Harris is a very sloppy thinker, if not a bigot. “It’s what moral philosophners do” is not an excuse when you’re doing it badly.

      • dereksmear

        You know, I believe bin Laden said the same thing about the Taliban. It’s funny how Sam Harris has the same interpretation of Islam as the fundamentalists.

        • http://www.facebook.com/chris.hallquist Chris Hallquist

          I know what you mean. And you know what else bin Laden did? He WATCHED TV!!!

          • dereksmear

            Need to work on those links, champ.

          • http://www.facebook.com/chris.hallquist Chris Hallquist

            Fix’d!

          • dereksmear

            Jesus wept. Yes, clearly, I have argued that Harris is as evil as bin Laden.

    • Lucian Monk

      “Yeah, I mean Harris’s “ticking bomb” scenario is just such an original and thought-provoking piece of moral philosophy, isn’t it? Though I rather think Jack Bauer went deeper into it.”

      Yet, it is still moral to torture in ticking bomb scenarios. There is nothing wrong with stating this truth.

      “As for his profiling crap, read his debate with someone who actually knows something about profiling, security expert Bruce Schneier, and watch Harris’s dishonest evasions. And as for him not having a problem with Muslims, he’s announced that we are “at war with Islam”. How do you think the average Muslim “peacefully practicing their faith” would feel about that?”

      Islam has certain tenets, when taken at face value, are incompatible with liberal democracies. Yes, metaphors, loop-holes, qualifications, redescriptions, silences, and creative acts of forgetting are all tried and tested methods for religious communities to change their relationship to sacred text. Yet, the text remains. And Islam, in text form, when read in straightforward way, has shitty ideas. I am at war with these ideas.

      • http://alephsquared.wordpress.com aleph squared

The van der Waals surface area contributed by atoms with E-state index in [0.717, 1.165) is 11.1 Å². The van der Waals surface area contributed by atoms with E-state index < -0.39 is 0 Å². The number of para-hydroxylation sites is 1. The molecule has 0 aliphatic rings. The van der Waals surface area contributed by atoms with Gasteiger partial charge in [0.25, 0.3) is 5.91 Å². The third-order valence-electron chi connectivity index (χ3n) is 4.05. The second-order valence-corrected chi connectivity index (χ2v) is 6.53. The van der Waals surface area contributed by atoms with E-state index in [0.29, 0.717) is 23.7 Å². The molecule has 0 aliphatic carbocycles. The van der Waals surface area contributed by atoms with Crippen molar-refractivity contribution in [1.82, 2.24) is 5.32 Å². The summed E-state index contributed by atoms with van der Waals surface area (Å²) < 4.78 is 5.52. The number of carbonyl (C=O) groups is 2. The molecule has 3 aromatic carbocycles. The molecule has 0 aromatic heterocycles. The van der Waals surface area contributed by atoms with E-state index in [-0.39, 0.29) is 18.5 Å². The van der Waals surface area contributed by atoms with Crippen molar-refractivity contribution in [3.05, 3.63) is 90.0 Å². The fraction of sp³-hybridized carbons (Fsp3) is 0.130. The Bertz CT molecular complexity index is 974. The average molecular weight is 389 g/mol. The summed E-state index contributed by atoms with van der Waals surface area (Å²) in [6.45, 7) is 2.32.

Yet, it is still moral to torture in ticking bomb scenarios. There is nothing wrong with stating this truth.

        No. It is not moral to torture in those situations when you include the knowledge that torture only very, very rarely works. Harris’ justification (although, I note again, his is not new, that argument has existed for centuries) for torture is on of numbers: save millions from the bomb by torturing one. But when it is extraordinarily unlikely (less likely, indeed, than almost any other avenue of investigation) that you will save millions by torturing, the ethical implications are completely different. He is not stating a truth, he is stating something which seems like truth because he ignores relevant information about the real world.

      • dereksmear

        Well, best of luck to you in your war, my friend. Has this war started yet, or do you have a future date in mind?

        • anat

          From this Pharyngula thread

          Insurgents/terrorists are a supremely practical bunch. There is no ticking time bomb. There is no convenient red flashing countdown that tells the bomb disposal guys how long they have to disarm the device. (And usually the EOD guys just blow the thing up.) There is a pressure device of some sort, or there is some lookout with a cheap cell phone, poised to dial a number. The bomb placer guy is expendable; the bombmaker is not. For everybody who defends waterboarding, too, I have to say: everyone wants to talk. Whether to brag or to confess, it has to come out. All you have to do is find that chink, and they’ll talk, but it’s not fast, and you get them to talk by treating them like a human being. For some of them, it’s a novel experience in that it’s new.

        • Lucian Monk

          Thanks for the well-wishes bro.

      • http://alephsquared.wordpress.com aleph squared

        Islam has certain tenets, when taken at face value, are incompatible with liberal democracies. Yes, metaphors, loop-holes, qualifications, redescriptions, silences, and creative acts of forgetting are all tried and tested methods for religious communities to change their relationship to sacred text. Yet, the text remains. And Islam, in text form, when read in straightforward way, has shitty ideas. I am at war with these ideas.

        I note that you say you are at (presumably metaphorical) war with (non-typically literally read Islamic) beliefs.

        Was Sam Harris’ statement that we are at LITERAL war with what he considers to be ACTUAL Islam equivalent at all to your claim?

        Are you also, then, at war with Christianity, Judaism, Buddhism, etc.?